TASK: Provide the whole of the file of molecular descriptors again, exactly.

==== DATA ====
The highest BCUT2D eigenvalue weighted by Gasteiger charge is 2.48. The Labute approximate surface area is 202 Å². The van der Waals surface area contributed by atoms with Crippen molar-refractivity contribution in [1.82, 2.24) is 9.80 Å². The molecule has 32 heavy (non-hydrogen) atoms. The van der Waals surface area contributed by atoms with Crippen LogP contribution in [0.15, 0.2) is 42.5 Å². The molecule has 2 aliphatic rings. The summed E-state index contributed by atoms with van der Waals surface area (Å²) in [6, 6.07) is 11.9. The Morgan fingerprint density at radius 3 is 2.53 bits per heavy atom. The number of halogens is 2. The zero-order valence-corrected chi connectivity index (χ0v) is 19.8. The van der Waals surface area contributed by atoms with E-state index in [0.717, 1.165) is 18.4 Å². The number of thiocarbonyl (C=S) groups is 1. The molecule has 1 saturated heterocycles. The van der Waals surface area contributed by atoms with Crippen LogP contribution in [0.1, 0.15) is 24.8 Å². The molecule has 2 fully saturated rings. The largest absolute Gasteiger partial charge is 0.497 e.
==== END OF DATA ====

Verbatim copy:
The highest BCUT2D eigenvalue weighted by Gasteiger charge is 2.48. The Labute approximate surface area is 202 Å². The van der Waals surface area contributed by atoms with Crippen molar-refractivity contribution in [1.82, 2.24) is 9.80 Å². The molecule has 32 heavy (non-hydrogen) atoms. The van der Waals surface area contributed by atoms with Crippen LogP contribution in [0.15, 0.2) is 42.5 Å². The molecule has 2 aliphatic rings. The summed E-state index contributed by atoms with van der Waals surface area (Å²) in [6, 6.07) is 11.9. The Morgan fingerprint density at radius 3 is 2.53 bits per heavy atom. The number of halogens is 2. The zero-order valence-corrected chi connectivity index (χ0v) is 19.8. The van der Waals surface area contributed by atoms with E-state index in [0.717, 1.165) is 18.4 Å². The number of thiocarbonyl (C=S) groups is 1. The molecule has 1 saturated heterocycles. The van der Waals surface area contributed by atoms with Crippen LogP contribution in [0.1, 0.15) is 24.8 Å². The molecule has 2 fully saturated rings. The largest absolute Gasteiger partial charge is 0.497 e.